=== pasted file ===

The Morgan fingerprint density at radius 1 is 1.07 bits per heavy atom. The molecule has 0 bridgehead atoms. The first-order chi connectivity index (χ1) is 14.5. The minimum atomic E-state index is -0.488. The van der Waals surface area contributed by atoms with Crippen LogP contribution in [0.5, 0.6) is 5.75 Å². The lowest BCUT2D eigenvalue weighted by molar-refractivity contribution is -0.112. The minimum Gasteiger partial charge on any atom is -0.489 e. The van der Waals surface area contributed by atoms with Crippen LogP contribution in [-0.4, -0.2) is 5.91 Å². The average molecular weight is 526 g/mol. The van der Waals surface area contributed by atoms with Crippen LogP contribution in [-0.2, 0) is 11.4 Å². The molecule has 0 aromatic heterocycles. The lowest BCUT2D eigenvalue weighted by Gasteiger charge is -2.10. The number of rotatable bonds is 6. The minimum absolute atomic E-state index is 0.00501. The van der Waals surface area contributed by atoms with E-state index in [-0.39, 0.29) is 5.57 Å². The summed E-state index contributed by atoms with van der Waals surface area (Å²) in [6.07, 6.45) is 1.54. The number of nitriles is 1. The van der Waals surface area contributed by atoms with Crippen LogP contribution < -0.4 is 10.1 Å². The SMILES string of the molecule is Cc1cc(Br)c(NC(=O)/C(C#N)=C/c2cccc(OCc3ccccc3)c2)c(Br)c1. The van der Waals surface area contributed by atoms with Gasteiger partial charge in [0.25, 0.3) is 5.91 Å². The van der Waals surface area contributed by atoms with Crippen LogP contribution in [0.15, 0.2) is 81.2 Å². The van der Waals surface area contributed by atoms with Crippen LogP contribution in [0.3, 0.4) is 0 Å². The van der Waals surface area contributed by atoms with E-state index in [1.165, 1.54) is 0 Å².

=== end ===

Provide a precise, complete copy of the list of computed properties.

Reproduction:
The Morgan fingerprint density at radius 1 is 1.07 bits per heavy atom. The molecule has 0 bridgehead atoms. The first-order chi connectivity index (χ1) is 14.5. The minimum atomic E-state index is -0.488. The van der Waals surface area contributed by atoms with Crippen LogP contribution in [0.5, 0.6) is 5.75 Å². The lowest BCUT2D eigenvalue weighted by molar-refractivity contribution is -0.112. The minimum Gasteiger partial charge on any atom is -0.489 e. The van der Waals surface area contributed by atoms with Crippen LogP contribution in [-0.4, -0.2) is 5.91 Å². The average molecular weight is 526 g/mol. The van der Waals surface area contributed by atoms with Crippen LogP contribution in [-0.2, 0) is 11.4 Å². The molecule has 0 aromatic heterocycles. The lowest BCUT2D eigenvalue weighted by Gasteiger charge is -2.10. The number of rotatable bonds is 6. The minimum absolute atomic E-state index is 0.00501. The van der Waals surface area contributed by atoms with E-state index in [-0.39, 0.29) is 5.57 Å². The summed E-state index contributed by atoms with van der Waals surface area (Å²) in [6.07, 6.45) is 1.54. The number of nitriles is 1. The van der Waals surface area contributed by atoms with Crippen LogP contribution < -0.4 is 10.1 Å². The SMILES string of the molecule is Cc1cc(Br)c(NC(=O)/C(C#N)=C/c2cccc(OCc3ccccc3)c2)c(Br)c1. The van der Waals surface area contributed by atoms with Gasteiger partial charge in [0.25, 0.3) is 5.91 Å². The van der Waals surface area contributed by atoms with Crippen LogP contribution in [0.15, 0.2) is 81.2 Å². The van der Waals surface area contributed by atoms with Crippen LogP contribution in [0.3, 0.4) is 0 Å². The van der Waals surface area contributed by atoms with E-state index in [1.165, 1.54) is 0 Å².